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COVID-19

Last night out for French cities ahead of Covid-19 curfew

Millions of French people prepared Friday to enjoy a last night of freedom before a Covid-19 curfew in Paris and other large cities, after officials warned that new efforts were needed to curb an alarming surge in new cases.

Last night out for French cities ahead of Covid-19 curfew
Two women on the terrace of a restaurant in Paris last week. From now on parisians will have to be home by 9pm. Illustration photo: AFP

The curfew, which aims to keep some 20 million people home from 9pm to 6am, was unveiled by President Emmanuel Macron this week as the number of new infections and deaths raised the spectre of hospital overloads like those seen in March and April.

Health authorities reported Thursday a record 30,621 new cases in the past 24 hours and 88 deaths, and over 200 new Covid-19 admissions to intensive care units. 

While the curfew has broad public support – a Harris Interactive poll after Macron's announcement found 70 percent approval – officials in several cities worried about the heavy social and economic costs of a measure set to last at least a month.

The new nighttime restrictions come into force for the first time at midnight on Friday in the capital and eight other major regional cities.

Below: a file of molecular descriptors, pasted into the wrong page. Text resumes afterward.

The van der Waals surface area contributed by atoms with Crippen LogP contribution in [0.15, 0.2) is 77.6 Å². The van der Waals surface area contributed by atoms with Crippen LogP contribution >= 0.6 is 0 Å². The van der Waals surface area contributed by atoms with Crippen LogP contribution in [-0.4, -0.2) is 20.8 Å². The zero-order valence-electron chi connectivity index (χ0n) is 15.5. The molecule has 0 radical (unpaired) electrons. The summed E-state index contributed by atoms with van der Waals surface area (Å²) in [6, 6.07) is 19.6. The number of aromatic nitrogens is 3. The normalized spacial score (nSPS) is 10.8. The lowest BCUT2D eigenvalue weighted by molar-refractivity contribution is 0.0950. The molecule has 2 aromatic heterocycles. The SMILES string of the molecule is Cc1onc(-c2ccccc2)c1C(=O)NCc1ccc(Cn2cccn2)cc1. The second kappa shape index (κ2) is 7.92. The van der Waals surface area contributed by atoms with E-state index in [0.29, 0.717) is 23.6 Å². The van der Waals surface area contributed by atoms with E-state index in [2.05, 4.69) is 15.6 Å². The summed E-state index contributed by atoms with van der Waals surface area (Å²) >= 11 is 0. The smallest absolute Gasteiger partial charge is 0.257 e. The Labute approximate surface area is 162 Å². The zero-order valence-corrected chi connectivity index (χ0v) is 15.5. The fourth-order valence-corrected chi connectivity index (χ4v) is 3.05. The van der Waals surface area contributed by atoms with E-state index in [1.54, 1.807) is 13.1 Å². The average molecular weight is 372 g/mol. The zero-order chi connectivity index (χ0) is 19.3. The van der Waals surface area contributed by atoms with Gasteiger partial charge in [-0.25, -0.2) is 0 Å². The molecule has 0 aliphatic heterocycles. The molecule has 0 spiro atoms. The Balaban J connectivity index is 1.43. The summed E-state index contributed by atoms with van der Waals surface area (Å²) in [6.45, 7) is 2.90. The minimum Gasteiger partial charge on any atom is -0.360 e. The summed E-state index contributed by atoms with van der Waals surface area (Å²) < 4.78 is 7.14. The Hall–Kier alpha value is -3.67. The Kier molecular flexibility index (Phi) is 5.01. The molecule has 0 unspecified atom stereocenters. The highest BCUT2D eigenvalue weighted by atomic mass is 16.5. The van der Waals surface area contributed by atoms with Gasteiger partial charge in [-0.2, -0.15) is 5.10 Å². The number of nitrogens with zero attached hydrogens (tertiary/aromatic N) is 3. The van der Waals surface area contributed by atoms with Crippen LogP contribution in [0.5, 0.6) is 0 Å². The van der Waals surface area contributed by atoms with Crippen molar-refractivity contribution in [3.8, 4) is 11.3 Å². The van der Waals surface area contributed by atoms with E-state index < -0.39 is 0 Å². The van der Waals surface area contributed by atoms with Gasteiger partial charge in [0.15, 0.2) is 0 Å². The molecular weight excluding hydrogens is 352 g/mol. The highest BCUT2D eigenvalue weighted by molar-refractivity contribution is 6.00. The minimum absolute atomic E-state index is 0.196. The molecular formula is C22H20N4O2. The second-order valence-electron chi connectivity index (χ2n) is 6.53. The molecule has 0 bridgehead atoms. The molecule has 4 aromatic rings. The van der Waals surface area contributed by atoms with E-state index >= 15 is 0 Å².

Paris Mayor Anne Hidalgo is pressing the government to ease the rules for theatres, cinemas and other cultural venues so that patrons can return home later, with details on the rules in the capital expected later Friday.

Restaurant owners have also complained bitterly about a measure they say makes little sense given the strict social distancing rules they have already applied, and noting that groups of less than six can still gather for lunch.

“I've never seen anything like this in the 50 years I've been here,” said Stain Roman, manager of La Mere Buonavista restaurant in Marseille, another city facing the curfew.

She said she would close down entirely at night, as have hundreds of other restaurants across France. “What else can we do? Our employees have to be home by 9pm,” she said.

Marseille's Mayor Michele Rubirola – herself a doctor – contested a measure she said resulted from the government's insufficent efforts to bolster hospital systems over the last few months.

She said residents were paying the price “by the loss of their daily pleasures, their freedom, or through economic hardship, because the bar and restaurant industry is being hit extremely hard.”

French police officers patrolling at night during lockdown. As of this weekend, they will be out again to make sure the curfew is respected. Illustration photo: AFP

'Everybody home'

Prime Minister Jean Castex confirmed Thursday that the curfew requires nearly all businesses would have to shut their doors, except for essential services, with “everybody home from 9 to 6.”

A signed attestation or an electronic version downloaded to a phone will be needed for people walking their dogs or other exceptions, or risk a fine of €135 – the same as during the two-month lockdown during the height of the pandemic.

That prompted the French cinemas federation to warn of “extremely serious” consequences for the sector, urging authorities to let people return later for films that end after 9pm.